Common Prayer has its collective fingers in so many pies, it’s not unreasonable to think of them as kitchen sink connoisseurs. They’re based both in Kingston and Brooklyn, but with a tangible connection to England; they both embrace technology yet retain a classic, almost rural approach to music. Common Prayer is complicated, and it works for them.
Though certainly a band in every sense on stage and on record (the fantastic debut, There is a Mountain), Common Prayer is primarily the work of two people: Jason Sebastian Russo and Alexandra Marvar. The musical partnership was borne of a romantic one, though the balance in nuance and temperament is more successful than one might have seen in mid-‘70s Fleetwood Mac or mid-‘90s Spiritualized. Whatever tension is found in the music of Common Prayer, it’s in its inherent inclusiveness rather than drug-induced paranoia.
Russo’s indie pedigree is sound: A former touring member of Mercury Rev, his primary musical outlet has been his own Hopewell, a psych rock outfit who’ve released five albums and a pair of EP’s of increasingly accomplished music. But while he’s still very much a part of Hopewell, Russo began crafting a collection of songs which needed a different perspective.
“Basically, one of my other personalities needed to make a record,” he said. “Hopewell was busy releasing last year's record, Good Good Desperation. And once the Hill Farm barn studio got a hold of the songs, they strayed so far out of Hopewell territory the project couldn't help but take on a life of its own.”
The Hill Farm barn in question is located in Steventon, an English village south of Oxford.
“Our friends, the Bennetts, throw the Truck Music Festival there every year, and they keep a recording studio in a storage container in one of the cow barns,” Russo recalled. “I went with a head full of about ten songs. And we built them using anything we could find laying around—broken drum machines, a rusty French horn, empty barrels...we even used the barn door as the kick drum.”
The music which became There is a Mountain was mixed with Damon Whittemore at Valvetone Studios in Brooklyn, the entire process from inception to completion a rather quick process which Russo applauded as “impulsive.” Indeed, the album has a charmingly unhinged feel, a rural psychedelic folk vibe running throughout, with the odd sample, electronic rhythm or backwards loop adding texture to the whole. It’s a party, one of love and celebration, and if that sounds a little corny it’s unintended. Even a cynic with a cold, barely beating heart in his chest would be hard pressed to not get a rush of warmth from the shuffling rhythm, subtle harmonies and glorious organ in “Of Saints.” And even when things get a little weird (“Moneyspider”) or comparatively noisy (“Hopewell”), it’s absolutely comfortable and worth every bit of attention one is willing to give it. Never mind the local connection; There is a Mountain is one of the universal albums of the year, period.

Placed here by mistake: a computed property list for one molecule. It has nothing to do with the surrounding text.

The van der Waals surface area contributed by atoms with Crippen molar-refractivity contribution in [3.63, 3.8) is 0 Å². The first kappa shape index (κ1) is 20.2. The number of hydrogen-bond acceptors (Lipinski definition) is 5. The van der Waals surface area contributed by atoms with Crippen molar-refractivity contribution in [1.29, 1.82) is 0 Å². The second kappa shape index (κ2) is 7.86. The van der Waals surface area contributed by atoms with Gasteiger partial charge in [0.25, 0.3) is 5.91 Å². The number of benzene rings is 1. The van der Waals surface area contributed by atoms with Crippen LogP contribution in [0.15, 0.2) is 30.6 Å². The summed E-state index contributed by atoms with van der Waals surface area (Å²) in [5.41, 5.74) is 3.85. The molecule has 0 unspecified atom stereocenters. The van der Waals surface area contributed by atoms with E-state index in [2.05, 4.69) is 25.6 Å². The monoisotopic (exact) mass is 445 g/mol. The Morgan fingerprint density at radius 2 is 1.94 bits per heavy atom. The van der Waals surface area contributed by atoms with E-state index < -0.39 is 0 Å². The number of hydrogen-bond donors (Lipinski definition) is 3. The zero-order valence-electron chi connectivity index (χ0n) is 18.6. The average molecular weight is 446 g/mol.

Of the band’s English connection, they’ve spent much of July and early August of this year there, and in Wales as well, playing shows and adding new fans a little bit at a time. It’s a process they plan to continue upon their return to America, in Brooklyn, the Hudson Valley and eventually beyond. Even the band’s name is derived from an English visit, where Russo and Marvar spotted a book called Common Prayer in a box outside a closed Oxford bookshop.
“The Brits have a different perspective on what we do, because they see it as ‘American music,’ and they are in general more thoughtful about it because of its foreign origins,” Russo said. “The music that has mass appeal in England is fairly close to the kind of music Common Prayer makes, whereas in America the more popular types of music are hip-hop and R&B.”
Russo said the connection is also tangible in the atmosphere, especially between Steventon and Kingston.
“The landscapes resemble one another,” he said. “When we’re in England, it never feels too foreign. At least not musically.”
Already in the works are shows in the Hudson Valley, including a showcase at Backstage Studio Productions in Kingston on September 11 and the O+ Festival, also in uptown Kingston from October 8-10. It’s all a part of Common Prayer’s hands-on approach to music, one which incorporates a timeless sense of community into the modern indie aesthetic.
“An indie band in today's musical landscape is a band that is free,” said Russo. “It can do whatever it wants: It is not bound by convention; it is not sales-driven; it doesn't have hair and make-up or wardrobe provided. It is the music of the folk. These days the cheapest way to make music is a laptop, so intricate-sounding recordings can be produced by common people and made widely available, thanks to basic home digital recording technology and the internet. The problem then becomes, how do people sort out the wheat from the chaff. But since journalism has followed the same path, writing and musical criticisms are cheap and easy to make widely available via the blogosphere. So there are more independent music critics for more independent music makers. And now anybody with a modem and the motivation can discover new music and seek out the accompanying critical feedback. Thus was born the indie rock nation.”
And lest one be concerned a successful Common Prayer would lose sight of what makes them so special, Russo has this to consider.
“Our ultimate goal is to colonize a small satellite,” he said. “Ideally one that is independent of the earth's gravity. Alex and I will be benevolent rulers and we will make sure that there is a chicken in every pot.”